I suppose one way to describe yabbies is to say they are freshwater crayfish. They live in clear creeks and catching them is a lot of fun. It usually entails a stick, some string and an improvised, homemade net if you are creative. Then there is the matter of the bait. A nice, stinking piece of rotten meat works well. The technique is to sit quietly on a rock, dangling the baited string into the water. Mountain pools are good spots to try. After much waiting, there will be a nibble on the string. This has to be slowly brought to the surface. Yabbies are suspicious however, and here is where the net comes in. Before they can realise what is happening, it should be slipped under them to get them out of the water. Once you have enough, boil them in a billy on an open fire near the creek and enjoy.

You can find out more about them here.

We used to catch yabbies in a creek in the Blue Mountains when I was a child. Absolutely delicious. So many years later, we went back for a picnic and decided to go yabbying. We caught two and stopped for lunch. We placed them in the net in the boot of the car. After lunch we decided to move to another pool where we had no success. Two were not enough for a feed and we went to put them back. There was only one there now. After moving everything in the boot and not finding it, we decided it had climbed out during lunch and returned to the creek.

Weeks later I had to take the car to be serviced and to have work done on the brakes. There was an unpleasant smell when I got into the car, but I could not find anything, so I opened the windows and drove to the mechanic's. He was unfortunate enough to find the source of the smell. The yabby had managed to secrete itself in the wheel arch somewhere. There it had eventually died and was now long dead. The poor mechanic had to scrape it out in pieces with a length of wire.

Perhaps another OOOPS moment.



Here are my selections for this week. Again, no preferences.

Hamo's freudian slip
A thoughtful look from Ian
The CD they weren't meant to have.
Lots to choose from, including a young pastor's OOOPS
Leah, a scriptural OOPS


Several times a year, we receive a bulletin from our local municipal council with updates on the area. Today's reports on a community hall upgrade and I quote: Improvements include a new unisex toilet with babychange table, sandpit and a kitchen.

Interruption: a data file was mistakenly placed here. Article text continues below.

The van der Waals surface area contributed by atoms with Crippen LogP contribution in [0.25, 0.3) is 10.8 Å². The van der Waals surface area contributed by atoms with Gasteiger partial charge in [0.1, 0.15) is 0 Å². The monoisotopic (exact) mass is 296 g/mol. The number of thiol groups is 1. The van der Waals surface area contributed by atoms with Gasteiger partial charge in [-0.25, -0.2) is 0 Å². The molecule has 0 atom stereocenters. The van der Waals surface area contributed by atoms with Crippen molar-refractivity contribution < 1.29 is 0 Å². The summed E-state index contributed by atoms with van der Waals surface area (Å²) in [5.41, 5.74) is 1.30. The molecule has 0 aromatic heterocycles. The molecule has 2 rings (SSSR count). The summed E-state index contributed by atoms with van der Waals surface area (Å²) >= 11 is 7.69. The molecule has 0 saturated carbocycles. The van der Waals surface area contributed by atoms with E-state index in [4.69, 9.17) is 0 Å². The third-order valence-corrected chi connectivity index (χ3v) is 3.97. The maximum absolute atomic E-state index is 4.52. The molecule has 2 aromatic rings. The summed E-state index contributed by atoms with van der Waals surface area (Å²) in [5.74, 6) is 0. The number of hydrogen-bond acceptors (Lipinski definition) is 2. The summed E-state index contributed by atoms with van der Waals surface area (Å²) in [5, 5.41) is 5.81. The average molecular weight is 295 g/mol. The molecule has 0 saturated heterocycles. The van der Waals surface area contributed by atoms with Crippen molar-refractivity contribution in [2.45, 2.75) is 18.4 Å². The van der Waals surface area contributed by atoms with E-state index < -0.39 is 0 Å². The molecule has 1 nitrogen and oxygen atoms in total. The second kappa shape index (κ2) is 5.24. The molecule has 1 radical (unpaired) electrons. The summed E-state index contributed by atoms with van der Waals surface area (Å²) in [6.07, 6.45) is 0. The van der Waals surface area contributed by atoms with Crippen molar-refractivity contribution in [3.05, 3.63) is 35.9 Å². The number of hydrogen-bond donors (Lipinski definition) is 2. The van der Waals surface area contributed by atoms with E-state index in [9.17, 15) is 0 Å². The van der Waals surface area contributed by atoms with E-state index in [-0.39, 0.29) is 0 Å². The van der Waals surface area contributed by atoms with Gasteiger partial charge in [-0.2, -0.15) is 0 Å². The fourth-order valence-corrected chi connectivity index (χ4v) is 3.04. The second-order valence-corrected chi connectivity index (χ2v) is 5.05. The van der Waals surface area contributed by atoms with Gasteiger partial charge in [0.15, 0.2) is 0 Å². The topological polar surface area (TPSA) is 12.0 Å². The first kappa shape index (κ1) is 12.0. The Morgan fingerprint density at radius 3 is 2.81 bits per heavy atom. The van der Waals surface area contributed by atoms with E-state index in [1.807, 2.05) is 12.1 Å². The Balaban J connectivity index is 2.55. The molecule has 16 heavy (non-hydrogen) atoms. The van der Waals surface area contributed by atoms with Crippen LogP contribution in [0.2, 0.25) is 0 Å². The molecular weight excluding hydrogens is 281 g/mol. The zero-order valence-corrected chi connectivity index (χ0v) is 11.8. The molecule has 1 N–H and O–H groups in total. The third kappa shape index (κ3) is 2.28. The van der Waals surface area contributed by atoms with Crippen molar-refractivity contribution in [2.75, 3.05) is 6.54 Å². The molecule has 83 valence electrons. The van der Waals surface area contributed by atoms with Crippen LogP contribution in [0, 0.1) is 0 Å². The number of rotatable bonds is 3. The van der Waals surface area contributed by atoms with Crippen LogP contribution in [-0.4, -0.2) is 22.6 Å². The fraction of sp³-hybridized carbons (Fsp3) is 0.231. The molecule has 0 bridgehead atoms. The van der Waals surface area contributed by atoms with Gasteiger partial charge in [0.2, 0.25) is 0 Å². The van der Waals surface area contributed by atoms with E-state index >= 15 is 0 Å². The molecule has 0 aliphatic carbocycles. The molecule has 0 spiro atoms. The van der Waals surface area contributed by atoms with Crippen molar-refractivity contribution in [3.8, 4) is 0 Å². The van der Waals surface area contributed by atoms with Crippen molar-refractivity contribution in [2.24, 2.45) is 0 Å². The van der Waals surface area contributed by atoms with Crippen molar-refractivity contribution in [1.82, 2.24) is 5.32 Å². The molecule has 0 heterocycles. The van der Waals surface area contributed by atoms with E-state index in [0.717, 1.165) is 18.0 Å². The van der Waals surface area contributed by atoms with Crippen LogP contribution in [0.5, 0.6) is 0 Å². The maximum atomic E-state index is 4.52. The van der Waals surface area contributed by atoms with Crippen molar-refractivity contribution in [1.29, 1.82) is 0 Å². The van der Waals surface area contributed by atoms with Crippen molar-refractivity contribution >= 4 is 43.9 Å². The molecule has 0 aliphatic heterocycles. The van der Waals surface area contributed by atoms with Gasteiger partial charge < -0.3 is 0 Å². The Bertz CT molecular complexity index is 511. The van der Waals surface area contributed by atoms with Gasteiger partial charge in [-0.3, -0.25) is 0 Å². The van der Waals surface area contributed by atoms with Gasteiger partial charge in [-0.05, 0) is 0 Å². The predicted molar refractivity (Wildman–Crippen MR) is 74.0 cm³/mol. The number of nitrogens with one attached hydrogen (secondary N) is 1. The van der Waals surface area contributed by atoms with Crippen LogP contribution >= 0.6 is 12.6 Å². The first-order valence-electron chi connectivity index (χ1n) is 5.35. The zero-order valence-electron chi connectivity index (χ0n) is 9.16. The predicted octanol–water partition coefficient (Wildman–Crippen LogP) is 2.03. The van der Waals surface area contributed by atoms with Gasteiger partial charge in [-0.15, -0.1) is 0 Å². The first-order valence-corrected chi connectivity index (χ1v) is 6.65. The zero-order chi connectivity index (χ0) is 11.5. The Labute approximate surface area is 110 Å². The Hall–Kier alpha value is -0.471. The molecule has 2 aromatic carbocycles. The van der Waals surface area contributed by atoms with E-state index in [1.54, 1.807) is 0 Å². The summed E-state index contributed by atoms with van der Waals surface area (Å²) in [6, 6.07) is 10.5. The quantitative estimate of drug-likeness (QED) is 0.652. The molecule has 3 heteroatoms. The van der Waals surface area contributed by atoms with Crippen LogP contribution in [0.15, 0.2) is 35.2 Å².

Even better than the shop and residents for lease which is still on a sign in my local shops.


I do very few of these quizzes etc but found this one at Riverstone's blog. Riverstone commented on my post on February that she believed that February has eighty days, not twenty-eight.

I was surprised to see this result, part of which is true. Aqua is certainly one of my favourite colours as can be seen by the colour of SHALOM

you are aqua

Your dominant hues are green and blue. You're smart and you know it, and want to use your power to help people and relate to others. Even though you tend to battle with yourself, you solve other people's conflicts well.

Your saturation level is very high - you are all about getting things done. The world may think you work too hard but you have a lot to show for it, and it keeps you going. You shouldn't be afraid to lead people, because if you're doing it, it'll be done right.

Your outlook on life is very bright. You are sunny and optimistic about life and others find it very encouraging, but remember to tone it down if you sense irritation.
the spacefem.com html color quiz



Two prompts in one day? The new one is a closed door.

As the door closed behind me and I walked up the steps to the car, I had to blink hard to keep back the tears. This house was part of my childhood. I had first gone there to recuperate from a particulalry nasty bout of measles. The lock then and for many years was temperamental and hard to manipulate. When we managed to open the door, the smell of almost a hundred years of wood fires and a wood stove greeted us. The building itself had been permeated by years of smoke. It was this smell which ws characteristic of the place and even now, my sons will say when they smell the first fire of the season,"Smells like Glen Ayr."